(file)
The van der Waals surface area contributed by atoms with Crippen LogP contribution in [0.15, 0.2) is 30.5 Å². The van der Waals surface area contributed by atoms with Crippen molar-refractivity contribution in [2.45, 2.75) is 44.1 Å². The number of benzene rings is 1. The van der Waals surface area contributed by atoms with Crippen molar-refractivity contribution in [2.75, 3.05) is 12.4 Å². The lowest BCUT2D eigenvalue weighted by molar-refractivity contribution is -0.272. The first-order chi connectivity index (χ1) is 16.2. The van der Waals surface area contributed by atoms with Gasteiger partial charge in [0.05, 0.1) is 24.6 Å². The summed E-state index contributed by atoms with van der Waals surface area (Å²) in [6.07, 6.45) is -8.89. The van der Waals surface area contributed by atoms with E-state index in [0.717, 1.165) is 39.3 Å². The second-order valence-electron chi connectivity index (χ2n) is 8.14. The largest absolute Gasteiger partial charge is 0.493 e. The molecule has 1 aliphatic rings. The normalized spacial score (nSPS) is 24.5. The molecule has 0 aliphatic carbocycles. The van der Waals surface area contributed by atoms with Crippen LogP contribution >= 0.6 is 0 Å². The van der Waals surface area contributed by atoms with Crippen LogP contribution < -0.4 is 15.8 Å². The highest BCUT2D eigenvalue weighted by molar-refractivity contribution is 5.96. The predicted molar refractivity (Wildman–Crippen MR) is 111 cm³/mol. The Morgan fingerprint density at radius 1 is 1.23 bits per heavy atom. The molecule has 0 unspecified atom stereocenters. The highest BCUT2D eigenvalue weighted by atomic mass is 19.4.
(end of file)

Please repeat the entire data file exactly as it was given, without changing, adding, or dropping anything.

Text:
The van der Waals surface area contributed by atoms with Crippen LogP contribution in [0.15, 0.2) is 30.5 Å². The van der Waals surface area contributed by atoms with Crippen molar-refractivity contribution in [2.45, 2.75) is 44.1 Å². The number of benzene rings is 1. The van der Waals surface area contributed by atoms with Crippen molar-refractivity contribution in [2.75, 3.05) is 12.4 Å². The lowest BCUT2D eigenvalue weighted by molar-refractivity contribution is -0.272. The first-order chi connectivity index (χ1) is 16.2. The van der Waals surface area contributed by atoms with Gasteiger partial charge in [0.05, 0.1) is 24.6 Å². The summed E-state index contributed by atoms with van der Waals surface area (Å²) in [6.07, 6.45) is -8.89. The van der Waals surface area contributed by atoms with E-state index in [0.717, 1.165) is 39.3 Å². The second-order valence-electron chi connectivity index (χ2n) is 8.14. The largest absolute Gasteiger partial charge is 0.493 e. The molecule has 1 aliphatic rings. The normalized spacial score (nSPS) is 24.5. The molecule has 0 aliphatic carbocycles. The van der Waals surface area contributed by atoms with Crippen LogP contribution >= 0.6 is 0 Å². The van der Waals surface area contributed by atoms with Crippen LogP contribution < -0.4 is 15.8 Å². The highest BCUT2D eigenvalue weighted by molar-refractivity contribution is 5.96. The predicted molar refractivity (Wildman–Crippen MR) is 111 cm³/mol. The Morgan fingerprint density at radius 1 is 1.23 bits per heavy atom. The molecule has 0 unspecified atom stereocenters. The highest BCUT2D eigenvalue weighted by atomic mass is 19.4.